Testing Your Service With Poorly Remote Services

ToxiProxy allows you to create a controllable proxy between your app and a remote service when you want to test network reliability and related effects.

It can be downloaded in command line executable form that, when run, will start up a web service on port 8474. You can configure it using a REST client (eg Postman or cURL).

Say you want to configure a proxy for a remote service running on somewhere.else.com:2000. You can proxy it to localhost:3000 by POSTing this:

{
  "name":"badendpoint",
  "listen":"localhost:3000",
  "upstream":"somewhere.else.com:2000"
}

to http://localhost:8474/proxies

You can then GET, and update via a POST, this proxy at http://localhost:8474/proxies/badendpoint

By default the proxy will be enabled. You can change this, or anything else about it, by POSTing to that URL:

{
  "name":"badendpoint",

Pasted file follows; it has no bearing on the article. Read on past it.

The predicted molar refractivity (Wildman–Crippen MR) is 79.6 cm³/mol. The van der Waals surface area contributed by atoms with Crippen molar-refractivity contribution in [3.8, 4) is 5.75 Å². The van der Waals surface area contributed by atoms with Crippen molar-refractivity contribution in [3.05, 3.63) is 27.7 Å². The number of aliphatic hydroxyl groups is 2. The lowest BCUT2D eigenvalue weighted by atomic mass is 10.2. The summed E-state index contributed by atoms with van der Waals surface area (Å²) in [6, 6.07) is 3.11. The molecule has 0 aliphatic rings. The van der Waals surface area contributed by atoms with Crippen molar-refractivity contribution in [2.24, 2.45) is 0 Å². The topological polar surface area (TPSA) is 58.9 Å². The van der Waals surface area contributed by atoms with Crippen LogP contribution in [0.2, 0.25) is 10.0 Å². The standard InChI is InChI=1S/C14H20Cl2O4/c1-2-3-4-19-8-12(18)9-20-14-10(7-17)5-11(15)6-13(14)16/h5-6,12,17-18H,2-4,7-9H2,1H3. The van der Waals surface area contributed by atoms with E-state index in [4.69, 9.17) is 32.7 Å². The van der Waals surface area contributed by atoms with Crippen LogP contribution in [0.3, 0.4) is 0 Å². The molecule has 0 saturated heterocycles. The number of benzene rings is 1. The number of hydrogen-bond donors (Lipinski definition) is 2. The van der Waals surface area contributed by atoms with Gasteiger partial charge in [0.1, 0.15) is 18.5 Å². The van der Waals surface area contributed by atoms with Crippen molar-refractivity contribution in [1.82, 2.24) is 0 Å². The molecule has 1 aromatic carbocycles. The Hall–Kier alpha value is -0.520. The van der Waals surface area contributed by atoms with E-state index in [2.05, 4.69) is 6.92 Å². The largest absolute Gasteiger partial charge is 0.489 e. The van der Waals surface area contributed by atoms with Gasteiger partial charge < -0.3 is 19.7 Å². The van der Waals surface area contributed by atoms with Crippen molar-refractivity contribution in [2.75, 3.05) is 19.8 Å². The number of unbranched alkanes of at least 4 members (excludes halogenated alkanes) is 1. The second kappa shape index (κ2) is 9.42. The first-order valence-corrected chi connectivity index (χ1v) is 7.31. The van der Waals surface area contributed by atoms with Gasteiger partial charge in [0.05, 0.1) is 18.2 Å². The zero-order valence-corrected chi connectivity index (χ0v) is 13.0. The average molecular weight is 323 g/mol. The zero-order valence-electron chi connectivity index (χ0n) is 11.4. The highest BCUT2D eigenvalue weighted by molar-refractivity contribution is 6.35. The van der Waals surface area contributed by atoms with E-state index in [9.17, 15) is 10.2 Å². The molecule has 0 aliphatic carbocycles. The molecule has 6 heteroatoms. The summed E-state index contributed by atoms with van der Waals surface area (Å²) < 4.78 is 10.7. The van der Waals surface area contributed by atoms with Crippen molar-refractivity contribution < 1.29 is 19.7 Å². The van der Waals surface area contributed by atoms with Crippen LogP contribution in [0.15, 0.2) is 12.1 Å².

"listen":"localhost:3000",
  "upstream":"somewhere.else.com:2000",
  "enabled": false
}

In this example above the proxy has been disabled - which can be used to simply test network disconnections.

Once you have a proxy you can add "toxics" to it, which simulate a variety of faults. The currently configured toxics for your proxy can be seen by making a GET request to:

http://localhost:8474/proxies/yourproxyname/toxics

To add a toxic simply post a toxic definition to the same endpoint. This example sets a timeout of 0 to the upstream proxy, which means hang forever when making the request:

{
  "type": "timeout",
  "stream": "upstream",
  "attributes": {
      "timeout": 0
  }
}

Take a look at the toxics section of the main docs to see what can be set - these include latency, jitter, bandwidth limits or custom ones.

All of this can be performed programmatically too if you want to incorporate this into your testing framework.

Posted on March 20, 2018 and filed under dev.